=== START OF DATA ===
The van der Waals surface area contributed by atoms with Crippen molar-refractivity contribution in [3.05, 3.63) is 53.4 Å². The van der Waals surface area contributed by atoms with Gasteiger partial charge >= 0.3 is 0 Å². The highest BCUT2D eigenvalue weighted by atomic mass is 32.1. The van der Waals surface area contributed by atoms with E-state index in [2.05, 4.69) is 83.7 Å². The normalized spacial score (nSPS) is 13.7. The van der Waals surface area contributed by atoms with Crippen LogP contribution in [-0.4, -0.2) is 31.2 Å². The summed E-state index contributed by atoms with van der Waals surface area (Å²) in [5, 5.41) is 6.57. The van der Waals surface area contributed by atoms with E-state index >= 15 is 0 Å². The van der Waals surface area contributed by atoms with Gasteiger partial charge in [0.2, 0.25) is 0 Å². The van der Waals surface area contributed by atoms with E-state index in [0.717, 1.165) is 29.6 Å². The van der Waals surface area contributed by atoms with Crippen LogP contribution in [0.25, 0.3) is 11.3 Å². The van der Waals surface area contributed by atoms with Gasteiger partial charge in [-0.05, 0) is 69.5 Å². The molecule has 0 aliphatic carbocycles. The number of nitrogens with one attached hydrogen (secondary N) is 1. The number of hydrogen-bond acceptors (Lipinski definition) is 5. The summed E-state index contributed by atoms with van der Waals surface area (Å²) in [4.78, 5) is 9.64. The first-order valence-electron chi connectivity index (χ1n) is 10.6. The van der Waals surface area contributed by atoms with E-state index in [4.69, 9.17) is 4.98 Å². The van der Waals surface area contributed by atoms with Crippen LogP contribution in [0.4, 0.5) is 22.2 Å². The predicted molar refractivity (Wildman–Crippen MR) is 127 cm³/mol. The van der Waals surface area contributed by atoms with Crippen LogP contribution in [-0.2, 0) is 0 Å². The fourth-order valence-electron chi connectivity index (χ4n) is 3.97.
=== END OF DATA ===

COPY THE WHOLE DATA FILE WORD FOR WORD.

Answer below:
The van der Waals surface area contributed by atoms with Crippen molar-refractivity contribution in [3.05, 3.63) is 53.4 Å². The van der Waals surface area contributed by atoms with Gasteiger partial charge >= 0.3 is 0 Å². The highest BCUT2D eigenvalue weighted by atomic mass is 32.1. The van der Waals surface area contributed by atoms with E-state index in [2.05, 4.69) is 83.7 Å². The normalized spacial score (nSPS) is 13.7. The van der Waals surface area contributed by atoms with Crippen LogP contribution in [-0.4, -0.2) is 31.2 Å². The summed E-state index contributed by atoms with van der Waals surface area (Å²) in [5, 5.41) is 6.57. The van der Waals surface area contributed by atoms with E-state index >= 15 is 0 Å². The van der Waals surface area contributed by atoms with Gasteiger partial charge in [0.2, 0.25) is 0 Å². The van der Waals surface area contributed by atoms with E-state index in [0.717, 1.165) is 29.6 Å². The van der Waals surface area contributed by atoms with Crippen LogP contribution in [0.25, 0.3) is 11.3 Å². The van der Waals surface area contributed by atoms with Gasteiger partial charge in [-0.05, 0) is 69.5 Å². The molecule has 0 aliphatic carbocycles. The number of nitrogens with one attached hydrogen (secondary N) is 1. The number of hydrogen-bond acceptors (Lipinski definition) is 5. The summed E-state index contributed by atoms with van der Waals surface area (Å²) in [4.78, 5) is 9.64. The first-order valence-electron chi connectivity index (χ1n) is 10.6. The van der Waals surface area contributed by atoms with E-state index in [4.69, 9.17) is 4.98 Å². The van der Waals surface area contributed by atoms with Crippen LogP contribution in [0.4, 0.5) is 22.2 Å². The predicted molar refractivity (Wildman–Crippen MR) is 127 cm³/mol. The van der Waals surface area contributed by atoms with Crippen LogP contribution in [-0.2, 0) is 0 Å². The fourth-order valence-electron chi connectivity index (χ4n) is 3.97.